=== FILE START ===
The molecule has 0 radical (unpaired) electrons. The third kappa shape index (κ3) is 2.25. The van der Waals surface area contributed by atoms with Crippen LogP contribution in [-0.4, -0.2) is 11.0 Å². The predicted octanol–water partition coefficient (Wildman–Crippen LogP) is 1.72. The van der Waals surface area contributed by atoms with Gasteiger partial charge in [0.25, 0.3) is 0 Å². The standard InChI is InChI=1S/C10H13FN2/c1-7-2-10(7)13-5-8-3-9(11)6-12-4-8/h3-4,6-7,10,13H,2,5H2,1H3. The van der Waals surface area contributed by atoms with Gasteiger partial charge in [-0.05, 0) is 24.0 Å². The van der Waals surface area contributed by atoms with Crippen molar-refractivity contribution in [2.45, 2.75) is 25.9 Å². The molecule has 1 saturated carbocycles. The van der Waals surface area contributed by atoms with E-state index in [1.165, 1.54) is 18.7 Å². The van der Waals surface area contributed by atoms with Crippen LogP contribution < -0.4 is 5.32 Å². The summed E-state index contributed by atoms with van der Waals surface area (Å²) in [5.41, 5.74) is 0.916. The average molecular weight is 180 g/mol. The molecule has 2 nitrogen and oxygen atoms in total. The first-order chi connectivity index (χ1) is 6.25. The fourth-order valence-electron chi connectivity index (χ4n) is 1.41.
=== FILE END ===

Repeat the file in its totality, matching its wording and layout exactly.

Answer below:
The molecule has 0 radical (unpaired) electrons. The third kappa shape index (κ3) is 2.25. The van der Waals surface area contributed by atoms with Crippen LogP contribution in [-0.4, -0.2) is 11.0 Å². The predicted octanol–water partition coefficient (Wildman–Crippen LogP) is 1.72. The van der Waals surface area contributed by atoms with Gasteiger partial charge in [0.25, 0.3) is 0 Å². The standard InChI is InChI=1S/C10H13FN2/c1-7-2-10(7)13-5-8-3-9(11)6-12-4-8/h3-4,6-7,10,13H,2,5H2,1H3. The van der Waals surface area contributed by atoms with Gasteiger partial charge in [-0.05, 0) is 24.0 Å². The van der Waals surface area contributed by atoms with Crippen molar-refractivity contribution in [2.45, 2.75) is 25.9 Å². The molecule has 1 saturated carbocycles. The van der Waals surface area contributed by atoms with E-state index in [1.165, 1.54) is 18.7 Å². The van der Waals surface area contributed by atoms with Crippen LogP contribution < -0.4 is 5.32 Å². The summed E-state index contributed by atoms with van der Waals surface area (Å²) in [5.41, 5.74) is 0.916. The average molecular weight is 180 g/mol. The molecule has 2 nitrogen and oxygen atoms in total. The first-order chi connectivity index (χ1) is 6.25. The fourth-order valence-electron chi connectivity index (χ4n) is 1.41.